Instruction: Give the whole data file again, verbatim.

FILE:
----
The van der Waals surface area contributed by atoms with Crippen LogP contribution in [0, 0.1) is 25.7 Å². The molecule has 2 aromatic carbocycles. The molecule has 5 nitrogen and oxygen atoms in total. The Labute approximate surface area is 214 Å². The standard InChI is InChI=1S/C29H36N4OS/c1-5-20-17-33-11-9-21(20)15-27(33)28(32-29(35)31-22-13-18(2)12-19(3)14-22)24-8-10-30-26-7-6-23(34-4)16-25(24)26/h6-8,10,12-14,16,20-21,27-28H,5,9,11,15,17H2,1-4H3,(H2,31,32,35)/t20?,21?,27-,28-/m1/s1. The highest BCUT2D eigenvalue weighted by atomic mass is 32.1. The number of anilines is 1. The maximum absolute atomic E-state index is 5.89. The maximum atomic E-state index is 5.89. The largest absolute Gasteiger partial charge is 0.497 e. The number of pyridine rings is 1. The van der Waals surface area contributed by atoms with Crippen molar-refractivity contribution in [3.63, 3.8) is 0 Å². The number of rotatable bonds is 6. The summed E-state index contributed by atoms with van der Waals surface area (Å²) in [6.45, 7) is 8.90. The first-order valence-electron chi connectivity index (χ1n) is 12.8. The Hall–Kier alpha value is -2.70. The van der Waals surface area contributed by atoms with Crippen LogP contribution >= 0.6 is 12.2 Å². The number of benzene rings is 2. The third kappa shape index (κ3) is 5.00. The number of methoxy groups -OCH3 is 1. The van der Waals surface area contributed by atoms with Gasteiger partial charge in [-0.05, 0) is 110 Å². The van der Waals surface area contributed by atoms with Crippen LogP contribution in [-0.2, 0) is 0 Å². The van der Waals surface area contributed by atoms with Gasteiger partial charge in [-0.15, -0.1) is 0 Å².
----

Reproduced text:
The van der Waals surface area contributed by atoms with Crippen LogP contribution in [0, 0.1) is 25.7 Å². The molecule has 2 aromatic carbocycles. The molecule has 5 nitrogen and oxygen atoms in total. The Labute approximate surface area is 214 Å². The standard InChI is InChI=1S/C29H36N4OS/c1-5-20-17-33-11-9-21(20)15-27(33)28(32-29(35)31-22-13-18(2)12-19(3)14-22)24-8-10-30-26-7-6-23(34-4)16-25(24)26/h6-8,10,12-14,16,20-21,27-28H,5,9,11,15,17H2,1-4H3,(H2,31,32,35)/t20?,21?,27-,28-/m1/s1. The highest BCUT2D eigenvalue weighted by atomic mass is 32.1. The number of anilines is 1. The maximum absolute atomic E-state index is 5.89. The maximum atomic E-state index is 5.89. The largest absolute Gasteiger partial charge is 0.497 e. The number of pyridine rings is 1. The van der Waals surface area contributed by atoms with Crippen molar-refractivity contribution in [3.63, 3.8) is 0 Å². The number of rotatable bonds is 6. The summed E-state index contributed by atoms with van der Waals surface area (Å²) in [6.45, 7) is 8.90. The first-order valence-electron chi connectivity index (χ1n) is 12.8. The Hall–Kier alpha value is -2.70. The van der Waals surface area contributed by atoms with Crippen LogP contribution >= 0.6 is 12.2 Å². The number of benzene rings is 2. The third kappa shape index (κ3) is 5.00. The number of methoxy groups -OCH3 is 1. The van der Waals surface area contributed by atoms with Gasteiger partial charge in [-0.05, 0) is 110 Å². The van der Waals surface area contributed by atoms with Crippen LogP contribution in [-0.2, 0) is 0 Å². The van der Waals surface area contributed by atoms with Gasteiger partial charge in [-0.15, -0.1) is 0 Å².